FIJI - 9th Waypoint
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is an island country in Melanesia, part of Oceania in the South
Pacific Ocean about 1,100 nautical miles (2,000 km; 1,300 mi) northeast of New Zealand's North Island. Its closest neighbours are Vanuatu to the west, New Caledonia to the southwest, New Zealand's Kermadec Islands to the southeast, Tonga to the east, the Samoas and France's Wallis and Futuna to the northeast, and Tuvalu to the north. It has an archipelago of more than 330
islands - of which 110 are permanently inhabited - and more than 500 islets, amounting to a total land area of about 18,300 square kilometres (7,100 sq mi).
Jioji Konousi Konrote, OF, MC, also known as George Konrote (born 26 December 1947), is a Fijian politician and retired Major-General of the Fiji Military who has been President of Fiji since 2015. He is the first non-iTaukei president and the first Seventh-day Adventist to be elected by parliament, as previous presidents were selected by the Great Council of Chiefs.
British granted Fiji independence in 1970. On 1 September
2009, Fiji was suspended from the Commonwealth of Nations. The
action was taken because Cdre. Bainimarama failed to hold elections by 2010 as the Commonwealth of Nations had demanded after the 2006 coup.
Fiji is also planning to diversify its energy sector through the use of science and technology. In 2015, the Secretariat of the Pacific Community observed that, 'while Fiji, Papua New Guinea and Samoa are leading the way with large-scale hydropower projects, there is enormous potential to expand the deployment of other renewable energy options such as solar, wind, geothermal and ocean-based energy sources'.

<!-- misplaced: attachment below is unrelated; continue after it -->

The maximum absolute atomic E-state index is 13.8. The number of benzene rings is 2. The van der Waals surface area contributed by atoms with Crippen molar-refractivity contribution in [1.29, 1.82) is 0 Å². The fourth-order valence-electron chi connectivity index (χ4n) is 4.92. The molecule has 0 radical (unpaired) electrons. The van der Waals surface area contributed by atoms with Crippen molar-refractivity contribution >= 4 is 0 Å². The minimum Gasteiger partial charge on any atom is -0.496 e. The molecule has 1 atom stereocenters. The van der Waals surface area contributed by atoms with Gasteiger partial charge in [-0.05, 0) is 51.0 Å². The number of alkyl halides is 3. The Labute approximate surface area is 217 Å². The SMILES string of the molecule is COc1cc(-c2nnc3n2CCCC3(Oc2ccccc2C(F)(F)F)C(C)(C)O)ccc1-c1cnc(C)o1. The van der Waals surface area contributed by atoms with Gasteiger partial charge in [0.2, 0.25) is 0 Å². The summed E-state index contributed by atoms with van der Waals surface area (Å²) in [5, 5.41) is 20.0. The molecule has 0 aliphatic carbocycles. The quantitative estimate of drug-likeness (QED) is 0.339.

For a country of its size, Fiji has fairly large armed forces, and has been a major contributor to UN peacekeeping missions in various parts of the world.
Our Trustees believe that it might be useful to anyone interested in progressing low carbon transport, for us to plan a route for the Elizabeth Swan, such that if it is deemed a worthy cause in the battle to tackle climate change, that we have a plan in place to demonstrate clean ocean transport is not as far away as one might imagine, should the political will crystallize to accelerate sustainable technology after COP 24 in December 2018.
If the Foundation were to support the initiation of such a challenge, it would be in a dual format, also being designed as an ocean awareness expedition to attract a global audience to gain the highest potential media coverage.
9TH LEG - The ninth leg of this zero carbon voyage is approximately 1886 nautical miles from Suva, Fiji to Port Moresby, Papua New Guinea. At a cruising speed of 7 knots this leg would take 11.5 days to complete. At 6 knots the journey would take 13 days.
Hence this is a theoretical exercise to determine what might be possible in the world of cargo and passenger transport if future ships were to use a power formula derived from the Elizabeth Swan and SeaVax platforms, to increase voyage speed for zero carbon shipping such as to be commercially viable and non polluting.
The following then is a contingency plan to be ready should the Foundation or any Government, Organization, ocean literacy associate or collaborative research partner decide (jointly) that we are in a suitably robust position to mount such a challenge to be worthwhile in awareness terms, including advancing climate control knowledge.